DNA testing could give new insight into Tommy Zeigler case

ORANGE COUNTY, Fla. — A new decision by the state attorney’s office could give a man who’s spent more than four decades on death row for a quadruple murder a chance at freedom.

Tommy Zeigler was convicted of killing his wife, her parents and a customer at the family’s Winter Garden furniture store in 1975.

Zeigler was first scheduled to be executed in 1982, but that was stayed because of new evidence.

READ: DNA evidence could exonerate man on death row for 40 years, defense attorneys say

He was scheduled again for execution in 1986 and that was stayed due to inadequate representation.

Then in 1988 his death sentence was overturned, but after resentencing he once again faced the death penalty.

Zeigler’s case was denied various types of DNA analysis in 2013, 2016 and 2017.

READ: Advocates keep swinging for death row inmate

But now more than four decades after the crime, the newly elected state attorney has given her blessing to the DNA tests.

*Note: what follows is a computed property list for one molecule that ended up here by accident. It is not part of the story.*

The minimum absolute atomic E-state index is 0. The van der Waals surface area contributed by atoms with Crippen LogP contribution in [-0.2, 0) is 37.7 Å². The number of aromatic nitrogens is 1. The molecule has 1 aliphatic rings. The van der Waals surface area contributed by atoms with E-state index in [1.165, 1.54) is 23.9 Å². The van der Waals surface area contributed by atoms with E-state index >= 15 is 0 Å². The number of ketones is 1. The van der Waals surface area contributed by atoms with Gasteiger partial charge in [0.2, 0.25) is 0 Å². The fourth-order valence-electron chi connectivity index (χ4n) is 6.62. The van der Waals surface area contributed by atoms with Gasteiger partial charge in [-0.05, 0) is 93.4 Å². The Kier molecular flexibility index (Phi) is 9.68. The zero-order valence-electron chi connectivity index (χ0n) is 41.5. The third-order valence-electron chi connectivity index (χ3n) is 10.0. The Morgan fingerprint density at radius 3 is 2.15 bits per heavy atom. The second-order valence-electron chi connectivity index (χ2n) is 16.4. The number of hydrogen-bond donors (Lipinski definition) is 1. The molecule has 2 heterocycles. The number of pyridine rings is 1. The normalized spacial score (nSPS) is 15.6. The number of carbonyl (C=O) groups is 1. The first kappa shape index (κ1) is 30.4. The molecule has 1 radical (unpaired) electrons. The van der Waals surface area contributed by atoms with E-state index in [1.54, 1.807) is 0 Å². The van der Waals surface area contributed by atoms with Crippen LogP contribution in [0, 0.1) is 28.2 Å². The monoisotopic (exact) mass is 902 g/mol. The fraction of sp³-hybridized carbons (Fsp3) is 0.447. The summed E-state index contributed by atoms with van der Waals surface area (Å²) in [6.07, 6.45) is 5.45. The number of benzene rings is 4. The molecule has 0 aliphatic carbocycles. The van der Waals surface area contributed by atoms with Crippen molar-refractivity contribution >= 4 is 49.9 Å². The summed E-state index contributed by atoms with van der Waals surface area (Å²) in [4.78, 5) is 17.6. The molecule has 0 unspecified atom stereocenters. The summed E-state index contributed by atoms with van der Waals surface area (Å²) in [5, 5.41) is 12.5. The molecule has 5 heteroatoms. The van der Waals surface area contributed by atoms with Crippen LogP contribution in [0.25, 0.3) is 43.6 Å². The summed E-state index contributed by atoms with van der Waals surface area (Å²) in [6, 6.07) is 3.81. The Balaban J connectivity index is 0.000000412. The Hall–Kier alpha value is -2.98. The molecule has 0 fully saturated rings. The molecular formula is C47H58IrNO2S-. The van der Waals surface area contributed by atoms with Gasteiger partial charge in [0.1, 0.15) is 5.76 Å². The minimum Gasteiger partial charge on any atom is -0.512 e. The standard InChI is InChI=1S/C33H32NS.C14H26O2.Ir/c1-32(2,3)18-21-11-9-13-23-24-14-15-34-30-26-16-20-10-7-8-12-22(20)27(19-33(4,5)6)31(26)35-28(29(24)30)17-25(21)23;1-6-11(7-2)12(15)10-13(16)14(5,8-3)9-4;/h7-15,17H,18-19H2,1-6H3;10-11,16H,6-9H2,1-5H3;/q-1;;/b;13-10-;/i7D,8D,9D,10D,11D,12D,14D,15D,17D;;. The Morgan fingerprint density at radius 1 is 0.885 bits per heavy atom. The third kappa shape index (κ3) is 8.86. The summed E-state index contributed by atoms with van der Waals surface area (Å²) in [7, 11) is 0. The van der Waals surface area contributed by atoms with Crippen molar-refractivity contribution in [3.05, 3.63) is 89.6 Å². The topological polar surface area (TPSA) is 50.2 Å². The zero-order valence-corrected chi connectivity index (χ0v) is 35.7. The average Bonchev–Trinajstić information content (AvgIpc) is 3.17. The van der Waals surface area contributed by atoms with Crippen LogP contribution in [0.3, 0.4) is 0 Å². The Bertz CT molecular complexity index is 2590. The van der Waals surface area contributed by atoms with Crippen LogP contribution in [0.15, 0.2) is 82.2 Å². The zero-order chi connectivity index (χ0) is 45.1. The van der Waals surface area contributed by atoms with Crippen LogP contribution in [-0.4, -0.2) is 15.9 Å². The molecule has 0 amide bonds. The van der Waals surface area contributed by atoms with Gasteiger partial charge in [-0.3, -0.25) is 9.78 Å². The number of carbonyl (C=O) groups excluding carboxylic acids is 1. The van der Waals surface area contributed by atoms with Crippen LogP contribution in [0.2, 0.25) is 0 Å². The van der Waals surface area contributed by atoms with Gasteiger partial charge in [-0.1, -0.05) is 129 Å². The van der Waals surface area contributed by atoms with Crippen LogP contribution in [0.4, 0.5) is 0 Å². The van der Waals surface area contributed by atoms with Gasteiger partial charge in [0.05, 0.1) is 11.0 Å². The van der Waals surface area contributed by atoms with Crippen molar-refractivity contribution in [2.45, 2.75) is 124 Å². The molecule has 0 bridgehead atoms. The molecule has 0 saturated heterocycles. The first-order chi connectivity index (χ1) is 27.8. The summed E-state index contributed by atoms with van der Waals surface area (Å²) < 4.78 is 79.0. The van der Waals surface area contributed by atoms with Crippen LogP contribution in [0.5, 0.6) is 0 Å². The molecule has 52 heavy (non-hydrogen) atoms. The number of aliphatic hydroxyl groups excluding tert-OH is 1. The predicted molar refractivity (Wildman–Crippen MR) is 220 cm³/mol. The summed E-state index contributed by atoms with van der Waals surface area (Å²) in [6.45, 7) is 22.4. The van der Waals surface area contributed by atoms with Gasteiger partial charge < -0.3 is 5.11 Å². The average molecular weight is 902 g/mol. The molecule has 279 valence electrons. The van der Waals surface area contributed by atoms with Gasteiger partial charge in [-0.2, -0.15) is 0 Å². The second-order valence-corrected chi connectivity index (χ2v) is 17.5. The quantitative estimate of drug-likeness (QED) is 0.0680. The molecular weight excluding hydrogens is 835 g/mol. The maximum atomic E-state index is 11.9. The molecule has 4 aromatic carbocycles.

But first a judge has to sign off, and then the DNA, including blood and fingernail clippings will be sent to a lab.

When those results come back, we could finally know if that DNA backs up Zeigler’s claim that he didn’t do, and someone else did.

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Zeigler called police after the slayings saying it was an attempted robbery by a customer and others.

Prosecutors said Zeigler’s motive for the murders was the life insurance policies taken out on his wife months prior.

Zeigler’s attorneys said they will pay for the testing, which could run about $25,000 to $30,000.

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His attorney’s hope is that the evidence is so convincing that Zeigler’s sentence would be vacated and he would become a free man.

If not, they could file the evidence to the court to support a motion for a new trial.


Shannon Butler, WFTV.com

Shannon joined the Eyewitness News team in 2013.

Sarah Wilson, WFTV.com

Sarah Wilson joined WFTV Channel 9 in 2018 as a digital producer after working as an award-winning newspaper reporter for nearly a decade in various communities across Central Florida.